A plan to extract the precious double agent from Britain almost stopped, because the Queen wanted to borrow a video recorder to watch a replay of Dad's Army.
Oleg Gordievsky, a KGB officer turned into a double agent British spy, was in the grip of the Soviet Union and needed to be rescued immediately by MI6.
But the operation had to be approved by Prime Minister Margaret Thatcher, who was staying with the queen in Balmoral.
The queen (in the photo) almost stopped the mission to extract Oleg Gordievsky from the clutches of the KGB because he wanted to see an episode of Dad's Army
An operation to extract Britain's most precious double agent almost got frustrated because the Queen wanted to see Dad's army (pictured)
Thatcher's most trusted advisor, Charles Powell, had to rush to Scotland to get his approval because the plan was so secret that it could not be discussed over the phone.
He said: & # 39; It was so secret, later I had a problem so that I would be reimbursed my expenses & # 39;
However, when Mr. Powell arrived, he stopped short and waited 20 minutes at the entrance for a squire on the phone trying to locate the video recorder of the Queen Mother.
After which Mr. Powell was interrogated intensely by the private secretary of the queen, Sir Philip Moore, on why he had appeared without warning.
The former KGB Russian colonel, Oleg Gordievsky (pictured) was in the grip of the KGB and needed to be rescued
The plan to rescue Gordievsky (pictured) almost got frustrated when government adviser Charles Powell had to wait 20 minutes when he arrived in Balmoral while they were locating a video recorder.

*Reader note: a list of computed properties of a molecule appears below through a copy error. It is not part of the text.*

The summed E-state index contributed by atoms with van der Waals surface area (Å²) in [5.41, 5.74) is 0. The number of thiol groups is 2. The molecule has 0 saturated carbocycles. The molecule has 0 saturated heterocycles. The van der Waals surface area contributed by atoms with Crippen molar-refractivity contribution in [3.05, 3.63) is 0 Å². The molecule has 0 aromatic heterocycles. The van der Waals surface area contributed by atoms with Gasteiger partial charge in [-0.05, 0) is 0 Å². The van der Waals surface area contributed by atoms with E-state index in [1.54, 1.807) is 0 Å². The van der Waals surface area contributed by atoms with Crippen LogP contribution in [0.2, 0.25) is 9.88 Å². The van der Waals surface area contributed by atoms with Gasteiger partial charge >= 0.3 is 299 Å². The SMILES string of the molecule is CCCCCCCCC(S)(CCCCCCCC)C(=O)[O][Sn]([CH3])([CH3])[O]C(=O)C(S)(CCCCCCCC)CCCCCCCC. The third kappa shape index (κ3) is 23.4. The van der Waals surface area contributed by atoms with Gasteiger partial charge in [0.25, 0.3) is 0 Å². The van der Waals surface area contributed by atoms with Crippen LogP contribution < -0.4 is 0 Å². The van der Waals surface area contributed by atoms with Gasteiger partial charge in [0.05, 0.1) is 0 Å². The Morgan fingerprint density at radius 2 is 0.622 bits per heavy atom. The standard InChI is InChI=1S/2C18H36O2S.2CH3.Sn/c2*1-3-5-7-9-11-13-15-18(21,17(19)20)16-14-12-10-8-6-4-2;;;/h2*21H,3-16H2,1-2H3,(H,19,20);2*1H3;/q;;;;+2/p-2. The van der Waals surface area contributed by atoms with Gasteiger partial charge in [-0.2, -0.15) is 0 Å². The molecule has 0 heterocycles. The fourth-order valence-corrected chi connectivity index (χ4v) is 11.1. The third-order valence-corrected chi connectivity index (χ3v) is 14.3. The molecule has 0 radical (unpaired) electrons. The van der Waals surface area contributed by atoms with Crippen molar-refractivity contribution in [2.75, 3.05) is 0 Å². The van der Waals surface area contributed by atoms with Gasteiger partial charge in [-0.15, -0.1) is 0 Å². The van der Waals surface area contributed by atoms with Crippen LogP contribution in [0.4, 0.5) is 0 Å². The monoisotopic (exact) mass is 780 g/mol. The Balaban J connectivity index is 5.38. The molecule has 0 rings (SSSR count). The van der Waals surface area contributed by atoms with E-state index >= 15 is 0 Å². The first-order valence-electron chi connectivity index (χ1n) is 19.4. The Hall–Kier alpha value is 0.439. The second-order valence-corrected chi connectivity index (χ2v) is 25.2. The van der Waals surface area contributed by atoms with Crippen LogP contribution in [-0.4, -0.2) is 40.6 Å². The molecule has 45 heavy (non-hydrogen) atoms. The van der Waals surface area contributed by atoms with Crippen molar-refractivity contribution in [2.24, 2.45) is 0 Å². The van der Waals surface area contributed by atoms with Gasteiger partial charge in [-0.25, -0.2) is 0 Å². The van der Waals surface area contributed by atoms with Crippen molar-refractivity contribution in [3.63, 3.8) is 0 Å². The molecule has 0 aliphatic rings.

Powell insisted he could not reveal why he was there because it was very secret.
To which Moore is quoted: "We can not have people wandering around the Balmoral property without knowing why they are here."
Finally, Mr. Powell came to Thatcher, who approved Operation Pimlico and the valiant attempt to save Gordievsky from a KGB prison.
The revelation was made in a forthcoming book called The Spy And The Traitor, by Ben Macintyre.
The book also deepens when former Labor Party leader Michael Foot stepped out of the Supreme Court in London after he won a landmark defamation case against The Sunday Times on July 7, 1995.
The newspaper had accused him of having been an agent of the KGB, operating under the code name of "Boot & # 39 ;.
A new book by Ben Macintyre goes deep when it was thought that the leader of the Labor Party, Michael Foot (pictured) was a spy
You were awarded substantial damages & # 39; as well as its legal costs, which together amounted to the equivalent of £ 250,000 today. Foot insisted that the story was nonsense.
"What the Sunday Times said was so serious – that it was a spy who had served one of the most perverse organizations that has existed this century – I thought it had to be erased," Foot said, before leaving to celebrate at his his favorite restaurant, the Gay Hussar, the Hungarian restaurant in Soho, where Foot was said to have met his KGB handlers.